Enjoying the strains of Middle Eastern music

16 Aug 2015

The influence of Middle Eastern music can be seen around the world. Various nations in Asia and Europe have adopted several of the basics of the Middle Eastern strains to create their tunes for many years. Islam has been a common factor that has united the Middle Eastern and North African nations for many years now and the melodic strains of music that have risen from this region have enraptured many across the world. The influence of religions such as Islam and Judaism has had a great impact on the musical culture of the Middle East. Religion forms a major background to many traditional styles of music and dance, ranging from classical to more modern.

All over the Middle East, you hear songs of praise and prayer. Each of the Arabic nations has brought in its own specific brand of music. The oud music from nearly 5000 years ago to the tombak beats from the Egyptian region. The echoes of the rhaita and zurnas from Morocco to saz from Turkey and triple stringed horns of Assyrian period have all brought in a flavour to the music with their unique sound and compositions.

Arabic music today has moved into the new generation of music; with their form of pop and rap. The early Andalusian style has given way to bring in a blend of Western influences with traditional styles. The French also brought in their own influences and this has created a new style of music with hip hop, reggae and soul find a place in Arabic music. This west meets east style of music has brought in a new appreciation for western music forms without losing their own identity in music. The most popular rap during the Arab spring was the You Tube hit – ‘The Green Revolution’ by an ensemble of Palestinian artists. Persian music is prominent in the Iranian music. While Iran has been slow in blending their music with Western influences, their own tradition of classical and symphonic music still is popular and has given the world some very influential and popular musicians including Shajarian and Shahram Nazeri from the old school and Hamid Reza Nourbakhsh and Iraj Bastami from the new generation. There are also some very special forms of music specific to the region like Mawwal, in which singers sing non-metrical melodies which are improvised on a poetic narrative text.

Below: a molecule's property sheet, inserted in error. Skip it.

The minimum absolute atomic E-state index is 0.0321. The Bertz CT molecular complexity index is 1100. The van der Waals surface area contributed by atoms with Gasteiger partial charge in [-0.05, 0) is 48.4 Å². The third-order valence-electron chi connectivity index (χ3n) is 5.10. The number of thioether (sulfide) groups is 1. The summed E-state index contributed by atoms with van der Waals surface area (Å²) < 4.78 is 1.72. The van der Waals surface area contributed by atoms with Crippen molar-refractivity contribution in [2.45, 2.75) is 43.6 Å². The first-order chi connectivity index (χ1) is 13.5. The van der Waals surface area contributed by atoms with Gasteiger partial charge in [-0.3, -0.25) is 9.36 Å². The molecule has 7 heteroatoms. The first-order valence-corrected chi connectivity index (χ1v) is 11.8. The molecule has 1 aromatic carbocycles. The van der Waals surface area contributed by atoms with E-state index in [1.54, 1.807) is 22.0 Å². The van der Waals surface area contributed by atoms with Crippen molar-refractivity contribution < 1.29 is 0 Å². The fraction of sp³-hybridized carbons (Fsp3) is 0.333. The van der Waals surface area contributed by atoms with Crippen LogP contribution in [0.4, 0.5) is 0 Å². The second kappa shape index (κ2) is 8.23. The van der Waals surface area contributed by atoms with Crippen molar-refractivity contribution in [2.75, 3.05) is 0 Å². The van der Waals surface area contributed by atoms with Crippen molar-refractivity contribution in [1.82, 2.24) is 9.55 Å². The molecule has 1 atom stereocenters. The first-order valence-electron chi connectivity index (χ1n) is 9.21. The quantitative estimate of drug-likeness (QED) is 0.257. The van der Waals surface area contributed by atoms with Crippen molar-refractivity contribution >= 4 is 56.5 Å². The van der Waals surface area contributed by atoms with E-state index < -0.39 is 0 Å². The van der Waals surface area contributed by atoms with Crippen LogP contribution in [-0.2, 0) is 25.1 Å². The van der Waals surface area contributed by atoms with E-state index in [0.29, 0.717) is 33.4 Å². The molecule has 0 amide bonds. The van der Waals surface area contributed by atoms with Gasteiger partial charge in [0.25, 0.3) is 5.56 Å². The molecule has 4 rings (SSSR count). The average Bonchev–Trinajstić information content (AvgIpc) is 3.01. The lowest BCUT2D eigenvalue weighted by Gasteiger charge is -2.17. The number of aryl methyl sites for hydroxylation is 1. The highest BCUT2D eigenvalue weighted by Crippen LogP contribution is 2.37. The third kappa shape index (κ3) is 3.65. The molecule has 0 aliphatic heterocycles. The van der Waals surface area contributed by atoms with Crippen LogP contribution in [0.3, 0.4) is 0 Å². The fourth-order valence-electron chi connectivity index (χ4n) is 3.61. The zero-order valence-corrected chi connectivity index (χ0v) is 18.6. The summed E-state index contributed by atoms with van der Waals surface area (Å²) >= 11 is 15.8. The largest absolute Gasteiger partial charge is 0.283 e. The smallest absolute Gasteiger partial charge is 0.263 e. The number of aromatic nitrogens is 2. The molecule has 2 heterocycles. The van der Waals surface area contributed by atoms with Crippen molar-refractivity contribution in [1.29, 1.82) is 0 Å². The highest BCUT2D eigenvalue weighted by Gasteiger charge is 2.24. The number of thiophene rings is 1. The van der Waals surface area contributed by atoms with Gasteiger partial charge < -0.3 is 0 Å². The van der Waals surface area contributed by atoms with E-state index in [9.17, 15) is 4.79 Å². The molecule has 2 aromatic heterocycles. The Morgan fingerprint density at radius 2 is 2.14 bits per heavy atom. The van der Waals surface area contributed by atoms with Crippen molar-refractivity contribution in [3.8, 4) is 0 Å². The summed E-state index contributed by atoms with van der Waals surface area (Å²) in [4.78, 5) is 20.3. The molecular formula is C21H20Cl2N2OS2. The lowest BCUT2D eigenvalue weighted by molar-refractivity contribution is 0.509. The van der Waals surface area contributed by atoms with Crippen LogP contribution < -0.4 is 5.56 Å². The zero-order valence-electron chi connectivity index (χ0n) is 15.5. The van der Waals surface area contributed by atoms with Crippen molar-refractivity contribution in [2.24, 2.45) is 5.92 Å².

Music and dance have a very close relationship in the Middle East. The Arabs and tribesmen of the days of yore enjoyed dancing to music. Islam does put in strict restrictions on lyrics and dance styles but in general dance is enjoyed by many Arabs and belly dancing is one of the most popular dance styles to emerge from this region. Folk music has a strong influence on the Middle Eastern music forms. This influenced spreads across many musical genres and styles.

The newer generation of musicians have tried to use their traditional instruments and musical forms and have brought in fresh flavours that appeal to the younger generation. This way they have retained the interest in their home style of music along with brining in a popular style that youngsters enjoy.

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